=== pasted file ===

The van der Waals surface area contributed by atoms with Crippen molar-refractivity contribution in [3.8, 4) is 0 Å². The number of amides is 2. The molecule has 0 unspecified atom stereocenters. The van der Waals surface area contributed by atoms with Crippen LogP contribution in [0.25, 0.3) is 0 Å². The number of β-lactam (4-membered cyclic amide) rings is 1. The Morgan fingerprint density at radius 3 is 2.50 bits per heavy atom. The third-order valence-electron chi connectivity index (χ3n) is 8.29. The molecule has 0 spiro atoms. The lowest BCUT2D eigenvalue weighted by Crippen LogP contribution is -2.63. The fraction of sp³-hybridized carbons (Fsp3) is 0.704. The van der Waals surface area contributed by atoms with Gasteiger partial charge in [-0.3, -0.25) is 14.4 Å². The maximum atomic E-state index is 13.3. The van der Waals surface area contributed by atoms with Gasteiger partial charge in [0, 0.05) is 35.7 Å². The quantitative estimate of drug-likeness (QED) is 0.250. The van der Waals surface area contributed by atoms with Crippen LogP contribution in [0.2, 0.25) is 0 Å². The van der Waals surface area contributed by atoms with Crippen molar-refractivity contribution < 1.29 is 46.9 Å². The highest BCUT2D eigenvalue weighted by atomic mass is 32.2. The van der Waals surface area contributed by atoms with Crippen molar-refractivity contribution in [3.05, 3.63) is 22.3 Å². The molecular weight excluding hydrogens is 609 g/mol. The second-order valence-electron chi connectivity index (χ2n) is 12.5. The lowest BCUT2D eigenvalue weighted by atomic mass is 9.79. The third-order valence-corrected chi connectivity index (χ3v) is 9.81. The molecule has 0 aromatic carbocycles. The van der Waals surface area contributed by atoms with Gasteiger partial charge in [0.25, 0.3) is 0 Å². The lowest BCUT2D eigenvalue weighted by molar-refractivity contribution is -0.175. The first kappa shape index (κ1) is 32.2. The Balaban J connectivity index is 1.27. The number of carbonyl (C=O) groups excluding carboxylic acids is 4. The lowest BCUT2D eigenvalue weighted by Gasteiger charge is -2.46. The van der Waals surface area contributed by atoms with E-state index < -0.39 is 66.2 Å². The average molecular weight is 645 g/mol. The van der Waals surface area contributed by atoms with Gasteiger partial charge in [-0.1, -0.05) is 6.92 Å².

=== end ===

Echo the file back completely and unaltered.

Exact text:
The van der Waals surface area contributed by atoms with Crippen molar-refractivity contribution in [3.8, 4) is 0 Å². The number of amides is 2. The molecule has 0 unspecified atom stereocenters. The van der Waals surface area contributed by atoms with Crippen LogP contribution in [0.25, 0.3) is 0 Å². The number of β-lactam (4-membered cyclic amide) rings is 1. The Morgan fingerprint density at radius 3 is 2.50 bits per heavy atom. The third-order valence-electron chi connectivity index (χ3n) is 8.29. The molecule has 0 spiro atoms. The lowest BCUT2D eigenvalue weighted by Crippen LogP contribution is -2.63. The fraction of sp³-hybridized carbons (Fsp3) is 0.704. The van der Waals surface area contributed by atoms with Gasteiger partial charge in [-0.3, -0.25) is 14.4 Å². The maximum atomic E-state index is 13.3. The van der Waals surface area contributed by atoms with Gasteiger partial charge in [0, 0.05) is 35.7 Å². The quantitative estimate of drug-likeness (QED) is 0.250. The van der Waals surface area contributed by atoms with Crippen LogP contribution in [0.2, 0.25) is 0 Å². The van der Waals surface area contributed by atoms with Crippen molar-refractivity contribution < 1.29 is 46.9 Å². The highest BCUT2D eigenvalue weighted by atomic mass is 32.2. The van der Waals surface area contributed by atoms with Crippen molar-refractivity contribution in [3.05, 3.63) is 22.3 Å². The molecular weight excluding hydrogens is 609 g/mol. The second-order valence-electron chi connectivity index (χ2n) is 12.5. The lowest BCUT2D eigenvalue weighted by atomic mass is 9.79. The third-order valence-corrected chi connectivity index (χ3v) is 9.81. The molecule has 0 aromatic carbocycles. The van der Waals surface area contributed by atoms with Gasteiger partial charge in [0.25, 0.3) is 0 Å². The lowest BCUT2D eigenvalue weighted by molar-refractivity contribution is -0.175. The first kappa shape index (κ1) is 32.2. The Balaban J connectivity index is 1.27. The number of carbonyl (C=O) groups excluding carboxylic acids is 4. The lowest BCUT2D eigenvalue weighted by Gasteiger charge is -2.46. The van der Waals surface area contributed by atoms with E-state index < -0.39 is 66.2 Å². The average molecular weight is 645 g/mol. The van der Waals surface area contributed by atoms with Gasteiger partial charge in [-0.1, -0.05) is 6.92 Å².